- This change in perspective means that there is a bigger focus on other characters, giving the film a stronger family dynamic and allowing us to see more of how Bruno’s mother and sister are coping and adapting to the changes, rather than only Bruno’s blurred understanding of it. Seeing how Bruno’s mother slowly breaks down and becomes more and more emotional and how his sister is so quickly influenced by her Nazi teachings makes the story all the more shocking, which is a great advantage of the film.
- With a better focus on these other characters, too, this makes Bruno’s Mother and Father more likeable, which can be seen as both a good and a bad thing. It’s certainly a positive to see the emotional side of Bruno’s mother, and there’s no harm in liking her character, but with the adaptation making Father more approachable and even sympathetic, this can also be seen as a flaw. Then again, casting Harry Potter‘s Lupin in the role was always going to have that likeable effect, as brilliant as Thewlis is.
- Whilst Mother is more likeable in the film, there is a fundamental reason as for why we don’t see so much of this emotional side to her character in the book. In the book, she appears to be more aware of what’s actually going, which is the more realistic of likelihoods, whereas in the film she come across as quite misled by her husband. There is a great scene in the film, however, when a Lieutenant comments that “They smell even worse when they burn”, which is when it first hits her that there’s more to be told. As I said, though, it was more likely that she knew exactly what was going on, which is why we probably shouldn’t warm to her so much.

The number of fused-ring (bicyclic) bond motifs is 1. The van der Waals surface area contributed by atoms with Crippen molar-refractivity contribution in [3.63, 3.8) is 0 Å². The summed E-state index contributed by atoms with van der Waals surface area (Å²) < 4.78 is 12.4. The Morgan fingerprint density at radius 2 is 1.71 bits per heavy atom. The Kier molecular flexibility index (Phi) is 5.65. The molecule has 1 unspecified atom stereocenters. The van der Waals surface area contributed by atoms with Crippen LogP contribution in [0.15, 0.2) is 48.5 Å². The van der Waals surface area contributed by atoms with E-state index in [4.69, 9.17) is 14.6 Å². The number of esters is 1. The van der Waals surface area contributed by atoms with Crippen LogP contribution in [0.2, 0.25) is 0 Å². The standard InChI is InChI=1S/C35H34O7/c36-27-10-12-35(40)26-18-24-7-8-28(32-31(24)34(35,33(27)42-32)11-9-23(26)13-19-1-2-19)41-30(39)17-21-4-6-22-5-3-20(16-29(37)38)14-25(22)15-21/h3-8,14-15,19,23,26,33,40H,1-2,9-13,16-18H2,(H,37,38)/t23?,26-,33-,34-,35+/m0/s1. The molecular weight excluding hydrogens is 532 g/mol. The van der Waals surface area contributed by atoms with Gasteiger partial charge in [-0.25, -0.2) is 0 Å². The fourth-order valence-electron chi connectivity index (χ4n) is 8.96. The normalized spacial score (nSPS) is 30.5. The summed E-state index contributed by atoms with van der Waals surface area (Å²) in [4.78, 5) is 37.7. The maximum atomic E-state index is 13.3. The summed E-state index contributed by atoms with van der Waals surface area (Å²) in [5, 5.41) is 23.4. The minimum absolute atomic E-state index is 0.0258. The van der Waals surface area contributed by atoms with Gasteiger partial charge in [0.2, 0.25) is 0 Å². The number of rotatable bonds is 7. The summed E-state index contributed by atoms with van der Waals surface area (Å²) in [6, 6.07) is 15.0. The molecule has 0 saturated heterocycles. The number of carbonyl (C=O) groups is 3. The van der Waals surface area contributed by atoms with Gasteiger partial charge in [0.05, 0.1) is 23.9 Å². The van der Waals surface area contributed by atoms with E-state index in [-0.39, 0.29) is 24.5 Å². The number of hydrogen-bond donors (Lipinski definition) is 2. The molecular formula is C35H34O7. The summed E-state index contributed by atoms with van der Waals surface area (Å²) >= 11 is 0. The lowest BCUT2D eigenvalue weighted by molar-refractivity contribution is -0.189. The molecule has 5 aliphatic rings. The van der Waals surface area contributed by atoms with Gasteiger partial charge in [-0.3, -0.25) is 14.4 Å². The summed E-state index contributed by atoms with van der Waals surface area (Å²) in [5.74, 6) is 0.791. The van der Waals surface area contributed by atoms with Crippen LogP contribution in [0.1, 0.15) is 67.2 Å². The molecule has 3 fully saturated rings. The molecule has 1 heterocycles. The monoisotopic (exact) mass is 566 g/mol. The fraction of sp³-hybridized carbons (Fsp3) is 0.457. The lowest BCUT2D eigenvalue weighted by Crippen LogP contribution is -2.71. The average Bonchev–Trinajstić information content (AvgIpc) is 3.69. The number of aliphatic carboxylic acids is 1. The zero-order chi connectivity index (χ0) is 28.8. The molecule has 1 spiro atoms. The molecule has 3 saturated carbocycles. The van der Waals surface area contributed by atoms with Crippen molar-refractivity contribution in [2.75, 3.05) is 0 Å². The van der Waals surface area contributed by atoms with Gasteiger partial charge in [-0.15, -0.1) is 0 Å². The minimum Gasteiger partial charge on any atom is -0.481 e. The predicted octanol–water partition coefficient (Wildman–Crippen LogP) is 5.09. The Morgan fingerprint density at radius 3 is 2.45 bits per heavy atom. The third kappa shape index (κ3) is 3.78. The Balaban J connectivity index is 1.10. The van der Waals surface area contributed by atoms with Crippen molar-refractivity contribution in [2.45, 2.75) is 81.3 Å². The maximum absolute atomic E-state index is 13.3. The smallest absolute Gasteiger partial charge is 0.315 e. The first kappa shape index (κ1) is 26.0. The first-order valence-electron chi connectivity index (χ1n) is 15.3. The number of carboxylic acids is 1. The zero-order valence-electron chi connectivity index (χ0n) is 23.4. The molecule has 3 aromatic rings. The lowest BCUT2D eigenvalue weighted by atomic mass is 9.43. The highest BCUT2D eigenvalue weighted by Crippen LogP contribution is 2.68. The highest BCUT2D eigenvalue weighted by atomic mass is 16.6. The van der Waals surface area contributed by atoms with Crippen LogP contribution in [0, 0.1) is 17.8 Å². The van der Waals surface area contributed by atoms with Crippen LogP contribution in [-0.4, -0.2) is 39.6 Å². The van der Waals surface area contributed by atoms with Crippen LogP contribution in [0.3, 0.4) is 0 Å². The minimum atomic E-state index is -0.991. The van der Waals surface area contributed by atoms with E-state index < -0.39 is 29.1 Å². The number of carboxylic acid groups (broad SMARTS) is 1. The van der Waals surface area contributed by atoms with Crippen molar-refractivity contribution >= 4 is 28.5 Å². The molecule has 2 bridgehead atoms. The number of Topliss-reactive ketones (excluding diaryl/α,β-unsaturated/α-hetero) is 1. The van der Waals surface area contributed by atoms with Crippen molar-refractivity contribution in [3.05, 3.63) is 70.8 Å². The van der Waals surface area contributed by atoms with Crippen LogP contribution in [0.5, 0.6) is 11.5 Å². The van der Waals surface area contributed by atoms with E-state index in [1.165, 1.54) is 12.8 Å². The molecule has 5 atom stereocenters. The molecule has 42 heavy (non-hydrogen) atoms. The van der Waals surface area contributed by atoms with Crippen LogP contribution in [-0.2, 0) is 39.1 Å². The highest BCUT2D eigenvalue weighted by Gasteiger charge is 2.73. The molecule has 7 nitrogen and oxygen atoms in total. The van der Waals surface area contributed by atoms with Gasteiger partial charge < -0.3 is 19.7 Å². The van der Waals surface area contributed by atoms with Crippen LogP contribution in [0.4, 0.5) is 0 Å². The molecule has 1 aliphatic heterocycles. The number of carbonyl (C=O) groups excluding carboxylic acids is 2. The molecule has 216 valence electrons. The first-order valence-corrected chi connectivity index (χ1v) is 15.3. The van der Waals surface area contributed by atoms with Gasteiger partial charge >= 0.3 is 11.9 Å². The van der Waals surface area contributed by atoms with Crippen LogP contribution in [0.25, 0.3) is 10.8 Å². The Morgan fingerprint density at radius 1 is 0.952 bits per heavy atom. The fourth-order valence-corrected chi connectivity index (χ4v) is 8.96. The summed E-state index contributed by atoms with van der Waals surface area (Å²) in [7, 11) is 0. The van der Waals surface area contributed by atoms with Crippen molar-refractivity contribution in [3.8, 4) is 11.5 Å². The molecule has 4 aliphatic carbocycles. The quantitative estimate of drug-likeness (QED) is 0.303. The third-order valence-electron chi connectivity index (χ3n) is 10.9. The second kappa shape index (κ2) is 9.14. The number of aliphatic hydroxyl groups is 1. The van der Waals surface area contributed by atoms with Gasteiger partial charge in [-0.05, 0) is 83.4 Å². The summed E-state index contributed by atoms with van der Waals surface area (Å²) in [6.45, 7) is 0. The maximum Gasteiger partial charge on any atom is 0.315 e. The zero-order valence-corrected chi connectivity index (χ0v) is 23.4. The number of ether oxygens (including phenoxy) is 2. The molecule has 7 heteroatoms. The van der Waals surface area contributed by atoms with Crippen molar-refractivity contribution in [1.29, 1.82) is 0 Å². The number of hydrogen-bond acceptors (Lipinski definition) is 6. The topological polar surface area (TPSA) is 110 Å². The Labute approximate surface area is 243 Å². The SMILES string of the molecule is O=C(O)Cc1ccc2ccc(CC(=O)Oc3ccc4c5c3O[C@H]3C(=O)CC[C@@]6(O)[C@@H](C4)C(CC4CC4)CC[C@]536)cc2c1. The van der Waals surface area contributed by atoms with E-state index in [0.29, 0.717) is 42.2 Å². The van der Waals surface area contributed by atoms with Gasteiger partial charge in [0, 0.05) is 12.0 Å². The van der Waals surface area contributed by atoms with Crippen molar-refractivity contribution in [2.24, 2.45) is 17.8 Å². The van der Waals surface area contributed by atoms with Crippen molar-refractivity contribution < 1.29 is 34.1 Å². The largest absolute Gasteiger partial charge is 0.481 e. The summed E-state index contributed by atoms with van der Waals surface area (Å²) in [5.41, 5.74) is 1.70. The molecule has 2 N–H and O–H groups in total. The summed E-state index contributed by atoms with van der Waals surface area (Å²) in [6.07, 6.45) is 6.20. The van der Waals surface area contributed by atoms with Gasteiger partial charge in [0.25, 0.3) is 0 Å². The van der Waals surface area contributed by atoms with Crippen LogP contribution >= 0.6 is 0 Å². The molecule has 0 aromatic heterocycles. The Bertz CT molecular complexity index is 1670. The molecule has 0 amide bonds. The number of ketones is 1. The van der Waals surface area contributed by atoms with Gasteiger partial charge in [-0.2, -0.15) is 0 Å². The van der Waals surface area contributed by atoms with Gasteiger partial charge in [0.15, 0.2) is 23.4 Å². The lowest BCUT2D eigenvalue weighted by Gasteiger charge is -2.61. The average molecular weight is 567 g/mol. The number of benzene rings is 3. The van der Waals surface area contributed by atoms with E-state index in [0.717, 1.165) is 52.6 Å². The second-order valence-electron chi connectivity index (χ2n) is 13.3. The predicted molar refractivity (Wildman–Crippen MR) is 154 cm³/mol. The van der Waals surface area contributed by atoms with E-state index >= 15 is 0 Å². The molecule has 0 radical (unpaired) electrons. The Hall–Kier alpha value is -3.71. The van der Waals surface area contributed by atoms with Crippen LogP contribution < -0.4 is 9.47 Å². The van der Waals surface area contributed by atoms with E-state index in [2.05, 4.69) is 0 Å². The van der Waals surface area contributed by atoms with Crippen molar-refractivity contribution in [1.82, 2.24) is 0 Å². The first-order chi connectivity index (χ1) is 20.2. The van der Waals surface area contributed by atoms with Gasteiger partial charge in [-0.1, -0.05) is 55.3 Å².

- There is a lot more talk about Hitler in the book, and Bruno even gets to meet him. I’m not sure why Herman would choose to avoid this, as it would add a lot more historical context and make the matter even more disturbing, but I suppose it would have felt a little awkward at the same time.
- There’s also a scene in the book where Bruno has to have his head shaved because he has lice. This means that, in the final scenes, Bruno blends into his surroundings better, whilst he has to wear a hat in the film. Again, another minor change that doesn’t make much a difference, and was probably only missed out to save time.
And now onto the ending:
- To give a brief synopsis, the last scene follows Bruno, wearing the Jewish inmates pyjamas as a disguise, sneak into the extermination camp to help Shmuel find his father.
- The book manages to capture this scene in two or three pages and doesn’t detail exactly what happens at the end, encouraging you to use your imagination. So it’s all about how you read these few paragraphs and your personal reaction to it.
- The reason I prefer the film’s ending is because it has more of focus on Bruno’s family searching for him, whereas the book puts its focus on only the two boys. So instead of just seeing Bruno and Shmuel not knowing exactly what they’ve gotten themselves into in, this is contrasted in the film with scenes of Bruno’s family frantically trying to find him in the rain, finding his clothes outside of the camp and realising what has happened, and ending with them cursing to the sky.
- With the film literally giving you the visuals, everything is set out in front of you, not leaving anything unsaid or to imagine for yourself. It is these details that I wanted to read and to be told, as when I read the book I felt as if Bruno had vanished into thin air and that his family didn’t really notice, so it is all about how you read it.
- I feel that with the film giving much more detail than the brief, emotionless couple of pages in the book, the film gives a better emphasis on this emotional scene and, therefore, gives a bigger impact on how the story concludes.
This is the first time I have had a preference for the film over the book, but the book just doesn’t have any of the emotional impact that the film manages to capture. The book is certainly still worth a read, as it is a distinctive and inspiring piece of literature, but it is the film that remains one of my favourites.